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  • Case report
  • Open Access
  • Open Peer Review

Amiodarone-induced reversible and irreversible hepatotoxicity: two case reports

  • 1,
  • 1Email author,
  • 1,
  • 1,
  • 1,
  • 1,
  • 1,
  • 1,
  • 1,
  • 2,
  • 3,
  • 4 and
  • 1
Journal of Medical Case Reports201812:95

https://doi.org/10.1186/s13256-018-1629-8

  • Received: 26 January 2018
  • Accepted: 21 February 2018
  • Published:
Open Peer Review reports

Abstract

Background

Amiodarone is a highly effective treatment for supraventricular and ventricular tachyarrhythmia; however, it could be associated with several serious adverse effects, including liver injury.

Case presentation

We report the clinical and histological features of two contrasting Japanese patients with amiodarone-induced reversible and irreversible hepatotoxicity. One patient with amiodarone-induced irreversible hepatotoxicity showed liver cirrhosis during treatment with amiodarone and died of hepatic failure; the other patient, who had reversible hepatotoxicity, showed a reversible course of liver function and imaging after discontinuation of amiodarone.

Conclusions

We emphasize the importance of close monitoring of liver enzymes and evaluation of liver computed tomographic imaging as well as liver biopsy during treatment with amiodarone, and discontinuation should be considered when amiodarone-induced hepatotoxicity is suspected.

Keywords

  • Amiodarone
  • Hepatotoxicity

Background

Amiodarone is a highly effective treatment for supraventricular and ventricular tachyarrhythmia; however, it could be associated with several serious adverse effects, including pulmonary toxicity [1], thyroid dysfunction [2], and liver injury [3]. Serious adverse effects sometimes result in a poor prognosis because of the very long plasma half-life of amiodarone. Amiodarone-induced hepatotoxicity can progress to cirrhosis, resulting in decompensated hepatic failure, although this rarely happens [4]. In this report, we present the clinical features of two patients with amiodarone-induced reversible and irreversible hepatotoxicity, highlighting the importance of close monitoring of liver enzymes and evaluation of liver computed tomographic (CT) images as well as liver biopsy during treatment with amiodarone.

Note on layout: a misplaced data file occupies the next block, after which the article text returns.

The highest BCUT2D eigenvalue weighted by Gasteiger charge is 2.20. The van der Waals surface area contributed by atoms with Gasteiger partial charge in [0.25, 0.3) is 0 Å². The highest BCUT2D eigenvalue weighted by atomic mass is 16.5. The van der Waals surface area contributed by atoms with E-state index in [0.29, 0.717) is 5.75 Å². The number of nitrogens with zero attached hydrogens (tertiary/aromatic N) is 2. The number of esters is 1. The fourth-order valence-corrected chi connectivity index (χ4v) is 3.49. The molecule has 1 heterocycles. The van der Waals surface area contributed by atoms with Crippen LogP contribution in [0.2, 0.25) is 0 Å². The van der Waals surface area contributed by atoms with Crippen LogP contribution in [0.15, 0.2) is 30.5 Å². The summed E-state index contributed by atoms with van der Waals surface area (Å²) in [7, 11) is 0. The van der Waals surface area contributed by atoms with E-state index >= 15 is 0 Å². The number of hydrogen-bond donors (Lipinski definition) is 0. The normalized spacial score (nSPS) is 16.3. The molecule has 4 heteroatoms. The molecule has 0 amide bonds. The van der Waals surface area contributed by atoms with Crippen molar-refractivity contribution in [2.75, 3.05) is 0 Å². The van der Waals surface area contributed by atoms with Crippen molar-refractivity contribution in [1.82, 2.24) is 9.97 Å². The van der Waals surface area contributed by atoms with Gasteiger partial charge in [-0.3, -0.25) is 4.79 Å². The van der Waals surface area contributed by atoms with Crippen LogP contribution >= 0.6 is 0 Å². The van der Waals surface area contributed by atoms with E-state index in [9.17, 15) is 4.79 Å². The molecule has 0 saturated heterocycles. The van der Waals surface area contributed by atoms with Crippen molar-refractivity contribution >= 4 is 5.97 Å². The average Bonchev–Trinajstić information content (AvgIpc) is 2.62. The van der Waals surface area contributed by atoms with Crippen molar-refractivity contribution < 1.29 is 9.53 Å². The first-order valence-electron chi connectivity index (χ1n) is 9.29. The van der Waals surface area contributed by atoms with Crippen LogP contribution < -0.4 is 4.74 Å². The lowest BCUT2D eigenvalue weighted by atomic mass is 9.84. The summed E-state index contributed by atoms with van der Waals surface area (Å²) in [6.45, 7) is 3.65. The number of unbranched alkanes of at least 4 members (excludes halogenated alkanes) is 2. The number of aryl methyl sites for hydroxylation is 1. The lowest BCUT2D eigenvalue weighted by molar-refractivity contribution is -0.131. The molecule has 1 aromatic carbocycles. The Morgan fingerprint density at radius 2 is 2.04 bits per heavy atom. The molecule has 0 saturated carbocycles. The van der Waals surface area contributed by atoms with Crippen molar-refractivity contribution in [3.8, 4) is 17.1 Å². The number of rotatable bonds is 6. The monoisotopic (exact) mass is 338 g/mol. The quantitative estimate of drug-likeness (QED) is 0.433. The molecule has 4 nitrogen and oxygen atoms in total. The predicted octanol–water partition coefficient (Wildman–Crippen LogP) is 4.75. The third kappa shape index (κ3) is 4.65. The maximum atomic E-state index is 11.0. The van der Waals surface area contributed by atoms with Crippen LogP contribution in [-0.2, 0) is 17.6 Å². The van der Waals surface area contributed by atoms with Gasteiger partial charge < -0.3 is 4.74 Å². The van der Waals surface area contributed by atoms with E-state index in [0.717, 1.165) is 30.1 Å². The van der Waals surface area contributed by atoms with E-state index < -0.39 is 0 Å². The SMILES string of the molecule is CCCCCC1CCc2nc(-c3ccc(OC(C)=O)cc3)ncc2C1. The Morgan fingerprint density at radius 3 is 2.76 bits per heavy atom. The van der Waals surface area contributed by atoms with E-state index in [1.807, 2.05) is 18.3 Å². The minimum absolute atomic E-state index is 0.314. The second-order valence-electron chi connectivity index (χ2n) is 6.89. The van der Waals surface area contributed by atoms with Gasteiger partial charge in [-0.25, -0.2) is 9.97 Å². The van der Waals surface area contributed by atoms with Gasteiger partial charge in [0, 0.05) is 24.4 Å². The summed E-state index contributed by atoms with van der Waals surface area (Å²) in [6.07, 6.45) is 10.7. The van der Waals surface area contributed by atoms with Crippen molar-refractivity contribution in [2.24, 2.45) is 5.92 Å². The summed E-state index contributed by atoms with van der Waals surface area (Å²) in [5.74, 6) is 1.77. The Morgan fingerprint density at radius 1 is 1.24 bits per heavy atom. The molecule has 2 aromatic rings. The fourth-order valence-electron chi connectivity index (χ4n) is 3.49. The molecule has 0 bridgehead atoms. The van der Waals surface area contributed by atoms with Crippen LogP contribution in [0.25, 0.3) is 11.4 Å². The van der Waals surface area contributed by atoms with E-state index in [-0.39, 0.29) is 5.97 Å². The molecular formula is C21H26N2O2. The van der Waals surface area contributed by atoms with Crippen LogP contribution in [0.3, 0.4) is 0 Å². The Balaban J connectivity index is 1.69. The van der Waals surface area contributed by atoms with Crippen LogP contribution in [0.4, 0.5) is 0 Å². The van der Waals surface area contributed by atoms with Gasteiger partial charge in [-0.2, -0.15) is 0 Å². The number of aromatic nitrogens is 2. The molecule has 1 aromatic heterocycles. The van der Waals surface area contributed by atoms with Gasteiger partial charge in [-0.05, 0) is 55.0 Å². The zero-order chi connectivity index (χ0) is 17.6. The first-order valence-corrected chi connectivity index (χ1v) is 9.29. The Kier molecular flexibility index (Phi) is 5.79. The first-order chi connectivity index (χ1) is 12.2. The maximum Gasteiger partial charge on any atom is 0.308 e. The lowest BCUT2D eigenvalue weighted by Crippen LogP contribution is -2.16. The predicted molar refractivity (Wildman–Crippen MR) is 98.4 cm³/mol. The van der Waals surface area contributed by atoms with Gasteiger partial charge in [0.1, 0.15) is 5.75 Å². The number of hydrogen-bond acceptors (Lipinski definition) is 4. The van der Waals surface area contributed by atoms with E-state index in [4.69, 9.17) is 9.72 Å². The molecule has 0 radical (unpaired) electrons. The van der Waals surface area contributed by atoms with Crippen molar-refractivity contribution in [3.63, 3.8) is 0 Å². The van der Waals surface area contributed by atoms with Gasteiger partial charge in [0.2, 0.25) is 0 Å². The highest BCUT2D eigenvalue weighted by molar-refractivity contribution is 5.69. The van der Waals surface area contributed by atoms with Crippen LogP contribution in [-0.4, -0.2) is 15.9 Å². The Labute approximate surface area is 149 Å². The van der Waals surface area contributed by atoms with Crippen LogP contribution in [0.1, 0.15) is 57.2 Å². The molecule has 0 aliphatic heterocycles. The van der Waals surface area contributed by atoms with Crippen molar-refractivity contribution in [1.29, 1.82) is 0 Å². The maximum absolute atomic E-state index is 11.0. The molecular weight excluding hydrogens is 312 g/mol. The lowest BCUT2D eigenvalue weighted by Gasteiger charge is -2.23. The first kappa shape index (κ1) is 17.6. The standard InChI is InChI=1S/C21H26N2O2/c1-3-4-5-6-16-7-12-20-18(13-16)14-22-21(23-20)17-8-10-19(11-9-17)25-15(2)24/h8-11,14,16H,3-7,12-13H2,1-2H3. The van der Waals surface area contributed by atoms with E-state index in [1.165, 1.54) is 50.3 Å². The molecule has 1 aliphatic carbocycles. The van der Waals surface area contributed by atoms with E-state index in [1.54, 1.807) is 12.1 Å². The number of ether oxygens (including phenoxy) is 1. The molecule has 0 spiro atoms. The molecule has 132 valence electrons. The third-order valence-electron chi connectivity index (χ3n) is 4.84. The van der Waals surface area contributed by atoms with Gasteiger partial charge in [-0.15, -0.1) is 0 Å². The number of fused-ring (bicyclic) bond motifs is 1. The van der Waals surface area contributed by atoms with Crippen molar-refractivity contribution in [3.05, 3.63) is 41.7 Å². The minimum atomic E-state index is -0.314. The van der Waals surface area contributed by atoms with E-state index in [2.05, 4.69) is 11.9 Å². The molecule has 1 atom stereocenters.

Case presentation

Patient 1

Patient 1 was a 62-year-old Japanese man admitted to our hospital for general malaise and systemic edema. He had been an office worker, had a history of smoking, and had no history of alcohol intake. He had no apparent family history of cardiovascular and liver diseases. He had been diagnosed with cardiac sarcoidosis complicated with ventricular tachycardia (VT) when he was 49 years old. Since then, he had been treated with corticosteroids (prednisolone 10 mg/day) and amiodarone (150 mg/day), in addition to enalapril (5 mg/day), metoprolol (20 mg/day), and lansoprazole (15 mg/day). After the initiation of amiodarone, the patient’s liver enzymes were gradually as well as intermittently exacerbated to elevated over the course of 13 years (peak aspartate aminotransferase 161 IU/L [normal range 9–32 IU/L]; peak alanine aminotransferase 106 IU/L [normal range 4–37 IU/L]); however, the treating physician decided to continue amiodarone to control the patient’s VT. During the follow-up period, the patient’s mean plasma level of amiodarone was 1.8 μg/ml and that of desethylamiodarone was 1.1 μg/ml. An abdominal plain CT scan showed diffuse high attenuation of the liver parenchyma (Fig. 1a). The patient had no history of hospitalization for heart failure after the introduction of amiodarone. However, general malaise and systemic edema occurred, and abdominal ultrasound showed liver cirrhosis, splenomegaly, and massive ascites.
Fig. 1
Fig. 1

a Computed tomographic scan shows diffuse high attenuation of the liver parenchyma (96 Hounsfield units). b Massive ascites and splenomegaly were found, in addition to diffuse high attenuation of the liver parenchyma. c Regenerative nodules and well-developed bridging fibrosis were observed (hematoxylin and eosin stain, magnification × 20), as were marked neutrophilic infiltration, a remarkable amount of Mallory bodies (arrowheads), and ballooned hepatocytes (arrow) (hematoxylin and eosin stain, magnification × 200). d Numerous whorled or lamellar inclusions in lysosomes were detected by electron microscopy

At admission, the patient’s blood pressure was 95/66 mmHg, his heart rate was 69 beats/minute, and his body temperature was 35.6 °C. His consciousness was clear, and his respiratory sounds were normal. Marked distention of the abdomen was observed, and the liver and spleen were palpable from the abdominal wall. No abnormal neurological finding was observed.